As you know, your Ministry funds an initiative called the Racialized and Indigenous Supports for Entrepreneurs (RAISE) grant. The RAISE grant provides up to $10,000 to facilitate innovation, growth, training, and coaching for sustainable economic development to small business entrepreneurs from racialized or Indigenous backgrounds. This grant represents a potentially life-changing amount of money to entrepreneurs who are racialized or Indigenous in addition to being 2-Spirit, Queer, or Trans in the Church Wellesley Village area. 

Unfortunately, and to the dismay of local small entrepreneurs, the government has added new exclusion criteria to this grant that disproportionately prevents 2SLGBTQI+ entrepreneurs from applying. The website lists that businesses with “displays of a sexual nature” cannot receive this grant. This ambiguous wording created confusion for local entrepreneurs leading them to follow up and learn that:

 “A business with a primary activity related to products, services or displays of a sexual nature would be ineligible for the program. We consider a primary activity as a distinctive and indispensable component of how the business achieves its mandate. If the business has elements which contain products, services or displays of a sexual nature, a main factor for eligibility is whether those elements are a primary activity of the business or not.” 

This definition appears to exclude many 2SLGBTQI+ businesses unduly. 2SLGBTQI+ businesses are going to talk about queer sex ⁠— and this government must grow up and live with this reality. Queer businesses offer many 2LSGBTQI+ Ontarians some of their first experiences seeing who they are and what they desire represented and validated⁠— experiences that heterosexual Ontarians take for granted. I know that this government has not always embraced the importance of inclusive sexual education ⁠— but are adult Ministers afraid of discussing human sexuality? Without understanding why this criterion has been added, I wonder if businesses are being excluded because Ministers are embarrassed to declare that government grants to stimulate our economy sometimes stimulate more than just our economy.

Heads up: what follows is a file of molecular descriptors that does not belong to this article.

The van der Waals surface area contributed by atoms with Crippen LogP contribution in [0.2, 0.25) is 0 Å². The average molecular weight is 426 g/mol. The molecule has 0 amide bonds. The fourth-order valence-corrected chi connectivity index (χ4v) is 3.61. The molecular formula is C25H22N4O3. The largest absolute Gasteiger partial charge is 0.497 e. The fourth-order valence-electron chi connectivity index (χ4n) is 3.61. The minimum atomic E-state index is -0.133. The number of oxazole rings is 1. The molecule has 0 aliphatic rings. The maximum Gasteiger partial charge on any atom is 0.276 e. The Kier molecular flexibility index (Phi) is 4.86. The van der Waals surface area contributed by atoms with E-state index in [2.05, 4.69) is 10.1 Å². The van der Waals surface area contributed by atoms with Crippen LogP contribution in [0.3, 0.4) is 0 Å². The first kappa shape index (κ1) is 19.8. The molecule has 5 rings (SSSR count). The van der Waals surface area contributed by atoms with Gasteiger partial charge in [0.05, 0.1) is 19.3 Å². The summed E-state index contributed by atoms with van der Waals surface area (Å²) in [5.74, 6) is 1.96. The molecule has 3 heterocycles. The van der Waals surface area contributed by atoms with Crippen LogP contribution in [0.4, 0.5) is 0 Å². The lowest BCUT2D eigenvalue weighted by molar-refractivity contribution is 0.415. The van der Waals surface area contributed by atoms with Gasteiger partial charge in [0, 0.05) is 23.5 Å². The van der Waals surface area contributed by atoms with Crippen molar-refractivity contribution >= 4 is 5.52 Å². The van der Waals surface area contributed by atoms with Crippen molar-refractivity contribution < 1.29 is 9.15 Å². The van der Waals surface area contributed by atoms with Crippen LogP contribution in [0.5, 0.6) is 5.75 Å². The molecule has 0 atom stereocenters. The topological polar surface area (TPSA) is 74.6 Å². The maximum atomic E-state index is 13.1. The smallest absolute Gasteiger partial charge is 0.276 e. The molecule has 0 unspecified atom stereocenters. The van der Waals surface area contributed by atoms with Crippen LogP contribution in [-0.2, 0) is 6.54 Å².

Codifying sex-negative and shame-based attitudes in Ontario’s economic recovery benefits no one. Pandemic lockdowns uniquely harmed queer businesses in the Church Wellesley Village and across Ontario, because the Pride season festivals that anchor their annual budgets did not happen. These businesses are already struggling to navigate incompetent federal decision-making regarding the Canadian Emergency Business Account (CEBA) loan forgiveness deadlines failing to be adequately extended. It is demoralizing and distracting for these businesses to have to learn that programs they once could apply to have newly closed their doors for no clearly stated reasons. 

I am further worried that anti-queer signals in this program are already hurting queer businesses. This grant is awarded on a first-come, first-serve basis. 2SLGTBQI+ businesses are being told that they need not apply, and even if this government changes its position, they will be competing for a reduced pool of funds. Deeper accountability is needed from this government as to how anyone thought these criteria were acceptable in 2023. 

2SLGBTQI+ Ontario business owners deserve answers. I wish to know:

  1. When will you amend the criteria so that all Ontario businesses can apply?
  2. How will you ensure that 2SLGBTQI+ businesses are not unduly compromised because they must apply later?
  3. What steps will your Ministry take to explain how this criteria was added and avoid repeating this exclusionary decision?